Cross-posted at It's Not Democracy, It's A Conspiracy!

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2 Comments:

At 12:32 PM, Blogger Thomas said...

I don't have any issues with this thread, but I do have to scratch my head with the "but they aren't enough" part of the subheading.

What would have been "enough" and what would it have been enough to do? I think that one or two additional losses for the KMT might have caused havoc in the KMT, but it might not have. We really can't be sure. Additional losses for the KMT might have put more fire in the belly of the DPP too.

But I think it is important to note that the standards of what was "enough" were set by the parties, as Richard noted in a previous thread. The KMT set improbable standards for a "loss": A loss would be losing Yilan, Hsinchu and Changhua. That might have been "enough" but that was not going to happen, which is why the standards were set so low by KMT politicos such as Wu and Ma in the first place.

I naturally would have preferred that the KMT lose more seats. Yet, I am relieved that the result was even this good.

Losing Yilan was a slap in the face for Ma. There is no other way of interpreting the situation. And the number of close races was at a historical high. KMT "safe" seats no longer look safe.

The only way we can interpret the result as "not enough" for the DPP is through the lens of the unificationist agenda of Ma and the KMT. It wasn't enough to put the plans of the blue upper mucketymucks on hold. But seeing as how Ma and the Old Guard are bad at heeding public opinion as it is, we have no guarantees that anything short of a KMT catastrophe -- maybe losing half the seats they had or something similar -- would have been "enough".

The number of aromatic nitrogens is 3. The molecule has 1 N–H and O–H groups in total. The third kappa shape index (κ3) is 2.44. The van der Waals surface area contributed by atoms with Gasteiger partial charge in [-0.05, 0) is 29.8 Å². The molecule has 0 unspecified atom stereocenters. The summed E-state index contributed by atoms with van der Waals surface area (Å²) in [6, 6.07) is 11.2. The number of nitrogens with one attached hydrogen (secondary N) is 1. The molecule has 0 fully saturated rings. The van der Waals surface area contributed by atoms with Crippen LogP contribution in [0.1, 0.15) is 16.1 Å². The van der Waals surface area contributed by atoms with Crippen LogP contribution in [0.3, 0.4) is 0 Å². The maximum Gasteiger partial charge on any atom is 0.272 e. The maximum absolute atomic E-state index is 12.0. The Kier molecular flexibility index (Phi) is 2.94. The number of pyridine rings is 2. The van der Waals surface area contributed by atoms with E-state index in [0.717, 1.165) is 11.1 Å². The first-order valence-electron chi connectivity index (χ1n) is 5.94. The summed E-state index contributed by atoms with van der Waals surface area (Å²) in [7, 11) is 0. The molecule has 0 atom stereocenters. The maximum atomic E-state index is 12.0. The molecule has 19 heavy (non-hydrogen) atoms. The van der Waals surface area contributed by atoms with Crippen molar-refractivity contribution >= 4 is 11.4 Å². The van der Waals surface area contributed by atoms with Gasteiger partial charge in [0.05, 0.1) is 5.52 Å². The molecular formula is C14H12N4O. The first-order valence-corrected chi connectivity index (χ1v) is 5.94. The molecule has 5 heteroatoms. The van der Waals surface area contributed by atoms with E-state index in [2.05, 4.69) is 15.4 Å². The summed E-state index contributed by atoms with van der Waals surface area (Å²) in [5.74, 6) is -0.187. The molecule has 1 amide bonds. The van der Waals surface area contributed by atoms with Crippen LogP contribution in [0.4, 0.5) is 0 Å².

I take comfort in the fact that the result cannot make the KMT comfortable with its position with Ma as the chairman. And, thanks to the shooting incident in Yunlin, any public concerns about the upstanding nature of the politicians chosen by Emperor Ma and his court will be difficult to dispel.

My big concern now is that the DPP won't be able to hold their united front together. I hope that Tsai can hold the fort together in advance of the municipality elections next year.

 
At 3:51 PM, Blogger Tim Maddog said...

Thomas, you wrote:
- - -
I don't have any issues with this thread, but I do have to scratch my head with the "but they aren't enough" part of the subheading.

What would have been "enough" and what would it have been enough to do?


[...]

I naturally would have preferred that the KMT lose more seats. [...]
- - -

You've partially answered your own question.

Today's Taipei Times has more analysis of the positives (the "gains") as well as a reminder by the Taiwan Thinktank (台灣智庫) that the DPP "should adopt a more aggressive approach in future nominations" (the "not enough").

While the results are not particularly disappointing to many, my own standard of "good enough" would have witnessed a rebuke of Ma's Chinese Nationalist Party (KMT) that was clear enough for even a world which is used to reading AP's lies ("split in 1949") to recognize -- and not just one blue-to-green switch on the big map.

Tim Maddog